Yet another bureaucratic fumble by leadership

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Northern Virginia healthcare workers told me their hospitals throw away COVID-19 vaccines at 5 p.m., when the clinics close.

Here’s why.

There are multiple vaccine doses in one refrigerated vial; when a vial thaws, it must be used within a matter of hours. If a clinic has no-shows or scheduling errors, the extra doses end up tossed. Two sources told me they were vaccinated simply for being near hospital premises at closing time. (Wondering if I should tell my elderly nun friends to mill about Walgreens at dusk?).

Another issue:

While staggering target groups according to supposed need seems optimal, this strategy might not actually be the most productive. CNN reported that people in “high-priority groups,” like residents in senior-living facilities, don’t always want to get the vaccine first. Stringent laws also forbid healthcare workers from distributing outside the target group; they could face severe consequences for administering vaccines to anyone else, even if they can’t fill spots otherwise. …

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Photo: NBC Washington 4

This week’s been bursting with politicians’ tired takes claiming “this isn’t who we are.” Oh, that cliched phrase of American exceptionalism. It seems to surface monthly at this point, so I wonder: if it must be said so frequently, doesn’t it make the opposite true? This is exactly who we are and who a country founded on imperialism has always been.

As white nationalists stormed the hallowed halls of democracy on Wednesday, an act incited by the president who then hid behind his keyboard, the public worried if we should be working during the coup. And noting the fact that Congress looked eerily similar to school shooting drills, one high schooler wrote me: “Do you think we’ll at least get gun regulation now?” That’s America. In this country, 100 citizens die by guns every single day, our “leaders” stoke angry, racist mobs in exchange for power, and police kill innocent people while letting Neo-Nazis run free. All the while, we watch disingenuous, wealth-hoarding politicians on television tearfully say: “This isn’t us though.” …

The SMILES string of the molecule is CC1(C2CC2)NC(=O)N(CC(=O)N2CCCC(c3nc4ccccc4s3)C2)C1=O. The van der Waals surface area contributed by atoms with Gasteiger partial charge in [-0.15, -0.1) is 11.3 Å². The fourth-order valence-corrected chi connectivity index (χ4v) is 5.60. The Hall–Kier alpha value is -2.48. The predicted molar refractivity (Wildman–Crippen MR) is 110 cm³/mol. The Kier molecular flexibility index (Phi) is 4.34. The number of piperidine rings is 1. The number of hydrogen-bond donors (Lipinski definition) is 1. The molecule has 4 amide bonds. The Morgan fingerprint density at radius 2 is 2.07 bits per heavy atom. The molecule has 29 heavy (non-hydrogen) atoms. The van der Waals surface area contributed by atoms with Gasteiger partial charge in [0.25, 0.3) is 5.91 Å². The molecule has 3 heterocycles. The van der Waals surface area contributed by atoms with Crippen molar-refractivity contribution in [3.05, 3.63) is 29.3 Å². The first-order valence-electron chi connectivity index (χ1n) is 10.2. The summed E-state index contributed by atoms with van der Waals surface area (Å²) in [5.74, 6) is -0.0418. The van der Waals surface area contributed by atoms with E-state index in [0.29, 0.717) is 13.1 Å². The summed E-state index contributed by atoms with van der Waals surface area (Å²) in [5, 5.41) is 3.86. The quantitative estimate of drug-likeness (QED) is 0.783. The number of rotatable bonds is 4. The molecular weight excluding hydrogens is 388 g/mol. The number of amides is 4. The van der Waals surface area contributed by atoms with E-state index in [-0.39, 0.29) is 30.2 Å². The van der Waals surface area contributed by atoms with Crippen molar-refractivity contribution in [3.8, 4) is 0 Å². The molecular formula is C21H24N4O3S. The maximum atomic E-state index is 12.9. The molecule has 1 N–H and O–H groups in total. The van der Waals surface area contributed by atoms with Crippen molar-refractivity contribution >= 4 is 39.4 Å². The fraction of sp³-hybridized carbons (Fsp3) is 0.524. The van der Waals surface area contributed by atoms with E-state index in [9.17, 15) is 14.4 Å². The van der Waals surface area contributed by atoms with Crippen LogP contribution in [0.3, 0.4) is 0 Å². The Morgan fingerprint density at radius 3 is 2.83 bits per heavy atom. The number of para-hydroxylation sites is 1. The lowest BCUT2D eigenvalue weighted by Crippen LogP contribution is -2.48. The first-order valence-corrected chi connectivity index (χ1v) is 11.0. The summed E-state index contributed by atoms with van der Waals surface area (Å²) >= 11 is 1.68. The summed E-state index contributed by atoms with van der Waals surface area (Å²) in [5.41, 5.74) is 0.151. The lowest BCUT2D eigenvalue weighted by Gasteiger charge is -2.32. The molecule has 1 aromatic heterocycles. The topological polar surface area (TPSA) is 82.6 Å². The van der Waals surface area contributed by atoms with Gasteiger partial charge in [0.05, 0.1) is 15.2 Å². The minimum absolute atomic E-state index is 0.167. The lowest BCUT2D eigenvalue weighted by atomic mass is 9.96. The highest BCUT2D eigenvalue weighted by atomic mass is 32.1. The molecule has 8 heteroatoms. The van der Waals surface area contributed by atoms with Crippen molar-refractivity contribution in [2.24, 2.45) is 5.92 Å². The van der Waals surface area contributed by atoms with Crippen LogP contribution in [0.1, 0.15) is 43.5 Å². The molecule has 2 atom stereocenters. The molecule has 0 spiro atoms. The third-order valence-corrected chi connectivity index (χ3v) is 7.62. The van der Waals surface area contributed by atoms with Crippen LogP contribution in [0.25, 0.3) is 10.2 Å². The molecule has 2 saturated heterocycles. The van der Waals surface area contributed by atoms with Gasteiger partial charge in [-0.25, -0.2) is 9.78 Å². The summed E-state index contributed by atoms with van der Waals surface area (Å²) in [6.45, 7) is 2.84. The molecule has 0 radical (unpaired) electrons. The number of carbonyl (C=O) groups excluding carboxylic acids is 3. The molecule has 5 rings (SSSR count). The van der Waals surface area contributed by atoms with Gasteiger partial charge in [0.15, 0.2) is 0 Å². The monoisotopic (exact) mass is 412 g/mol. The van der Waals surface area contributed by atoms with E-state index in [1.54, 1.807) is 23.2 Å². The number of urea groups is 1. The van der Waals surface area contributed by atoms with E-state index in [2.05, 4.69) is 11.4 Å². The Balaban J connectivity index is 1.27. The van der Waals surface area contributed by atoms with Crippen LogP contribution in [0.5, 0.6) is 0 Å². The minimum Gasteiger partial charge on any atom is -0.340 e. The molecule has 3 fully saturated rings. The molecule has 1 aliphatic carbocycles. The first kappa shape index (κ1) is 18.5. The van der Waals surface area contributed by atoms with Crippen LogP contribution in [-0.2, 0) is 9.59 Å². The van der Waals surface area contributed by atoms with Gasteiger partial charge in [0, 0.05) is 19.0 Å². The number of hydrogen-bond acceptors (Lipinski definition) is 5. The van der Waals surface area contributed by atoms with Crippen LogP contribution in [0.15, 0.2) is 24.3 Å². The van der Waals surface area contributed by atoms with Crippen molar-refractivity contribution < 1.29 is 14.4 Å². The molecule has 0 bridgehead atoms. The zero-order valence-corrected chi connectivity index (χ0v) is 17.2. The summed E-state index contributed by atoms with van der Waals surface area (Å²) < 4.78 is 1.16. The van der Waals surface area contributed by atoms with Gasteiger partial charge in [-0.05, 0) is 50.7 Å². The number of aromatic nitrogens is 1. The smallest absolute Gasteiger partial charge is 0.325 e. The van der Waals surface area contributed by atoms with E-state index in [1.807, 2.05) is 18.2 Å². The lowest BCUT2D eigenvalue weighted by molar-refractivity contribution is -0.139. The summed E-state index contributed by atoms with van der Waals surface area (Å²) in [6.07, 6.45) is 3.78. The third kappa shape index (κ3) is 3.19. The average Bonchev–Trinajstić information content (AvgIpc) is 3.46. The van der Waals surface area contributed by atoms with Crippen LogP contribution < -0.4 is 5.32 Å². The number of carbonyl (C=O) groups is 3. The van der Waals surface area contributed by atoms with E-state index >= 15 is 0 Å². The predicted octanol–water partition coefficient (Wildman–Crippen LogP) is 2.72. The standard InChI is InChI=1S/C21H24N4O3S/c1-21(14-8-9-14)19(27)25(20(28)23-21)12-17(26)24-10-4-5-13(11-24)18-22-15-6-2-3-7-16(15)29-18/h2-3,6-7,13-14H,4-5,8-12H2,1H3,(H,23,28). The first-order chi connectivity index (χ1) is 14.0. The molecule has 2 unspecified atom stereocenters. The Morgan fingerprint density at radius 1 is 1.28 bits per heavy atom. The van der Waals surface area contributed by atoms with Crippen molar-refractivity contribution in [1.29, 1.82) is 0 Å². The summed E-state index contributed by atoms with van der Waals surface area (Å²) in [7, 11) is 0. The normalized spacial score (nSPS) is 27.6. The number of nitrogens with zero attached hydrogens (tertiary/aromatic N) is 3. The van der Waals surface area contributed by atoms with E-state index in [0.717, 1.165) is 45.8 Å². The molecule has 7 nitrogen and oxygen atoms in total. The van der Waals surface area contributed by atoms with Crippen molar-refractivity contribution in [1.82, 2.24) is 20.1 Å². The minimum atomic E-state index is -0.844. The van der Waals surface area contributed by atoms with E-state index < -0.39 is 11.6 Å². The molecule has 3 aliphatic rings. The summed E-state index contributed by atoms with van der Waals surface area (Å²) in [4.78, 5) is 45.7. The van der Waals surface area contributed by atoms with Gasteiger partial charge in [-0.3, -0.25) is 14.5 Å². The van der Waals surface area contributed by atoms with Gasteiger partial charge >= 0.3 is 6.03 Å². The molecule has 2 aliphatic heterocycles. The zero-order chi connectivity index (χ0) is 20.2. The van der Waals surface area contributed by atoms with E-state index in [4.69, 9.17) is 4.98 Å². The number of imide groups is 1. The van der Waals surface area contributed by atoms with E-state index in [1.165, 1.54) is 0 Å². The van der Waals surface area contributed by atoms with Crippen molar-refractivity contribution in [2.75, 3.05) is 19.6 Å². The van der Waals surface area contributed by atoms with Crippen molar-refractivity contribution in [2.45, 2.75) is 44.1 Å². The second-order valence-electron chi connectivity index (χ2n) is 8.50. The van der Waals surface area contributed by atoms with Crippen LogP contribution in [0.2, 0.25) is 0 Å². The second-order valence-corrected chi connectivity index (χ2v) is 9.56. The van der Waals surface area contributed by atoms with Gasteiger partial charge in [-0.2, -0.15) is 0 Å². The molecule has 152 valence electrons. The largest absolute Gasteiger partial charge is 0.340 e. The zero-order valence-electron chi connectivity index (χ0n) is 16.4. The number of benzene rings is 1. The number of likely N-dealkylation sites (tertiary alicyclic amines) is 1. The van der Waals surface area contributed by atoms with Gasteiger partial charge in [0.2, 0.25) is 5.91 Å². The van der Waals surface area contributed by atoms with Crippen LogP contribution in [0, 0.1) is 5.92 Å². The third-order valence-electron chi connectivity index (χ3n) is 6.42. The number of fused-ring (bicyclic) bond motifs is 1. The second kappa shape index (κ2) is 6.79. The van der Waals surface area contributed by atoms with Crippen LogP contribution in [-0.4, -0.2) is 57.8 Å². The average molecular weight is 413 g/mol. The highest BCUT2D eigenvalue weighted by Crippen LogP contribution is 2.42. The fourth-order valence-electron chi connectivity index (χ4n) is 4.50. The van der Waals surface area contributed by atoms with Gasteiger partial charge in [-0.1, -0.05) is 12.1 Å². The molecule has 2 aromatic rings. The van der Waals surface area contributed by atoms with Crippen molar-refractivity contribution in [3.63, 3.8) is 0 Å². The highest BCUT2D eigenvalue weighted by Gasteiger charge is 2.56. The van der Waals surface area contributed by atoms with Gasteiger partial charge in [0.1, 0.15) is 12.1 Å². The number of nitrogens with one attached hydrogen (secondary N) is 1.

I seem to be permanently online lately — I type all day in this hellscape, and I also can not and do not want to abstain from memes. So the past year, I’ve worked on making this a more livable space, one that has actually become a place of refuge instead of a necessary evil of the modern world. Here’s my advice if you’re in a similar predicament.

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if you can’t do this, that is

Stop the morning doomscroll.

One way to feel like shit for the entire day is waking up and immediately scrolling through Twitter or Instagram. My apparently-masochistic self made this mistake today (Monday after the holidays). Everyone was bitching about the Slack outage (which reminded me I have no job lol), or posting their cute little vacation pics from Mexico (I am a sad pasty little creature quarantining in suburban VA at the moment). Now it’s 4 p.m. and I’m still crabby! …

No spoilers here, just vibes

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Hamburg, HBO

Twenty-nine year old Madison Hamburg is the series’ director, documenting his own investigation of his mother’s gruesome murder in an affluent Connecticut suburb. She was killed when he was 18. The murder went unsolved.

This is exactly the kind of thing I wouldn’t watch over the holiday, when I prefer to melt my brain with Parks & Rec reruns. Real life’s been dark enough already that I basically abandoned the true crime scene this year, with the exception of reading Stay Sexy and Don’t Get Murdered (Karen and Georgia, ily). This is all to say that it took a very convincing and trusted television source to get me to log into someone else’s HBO and watch a wack crime story. …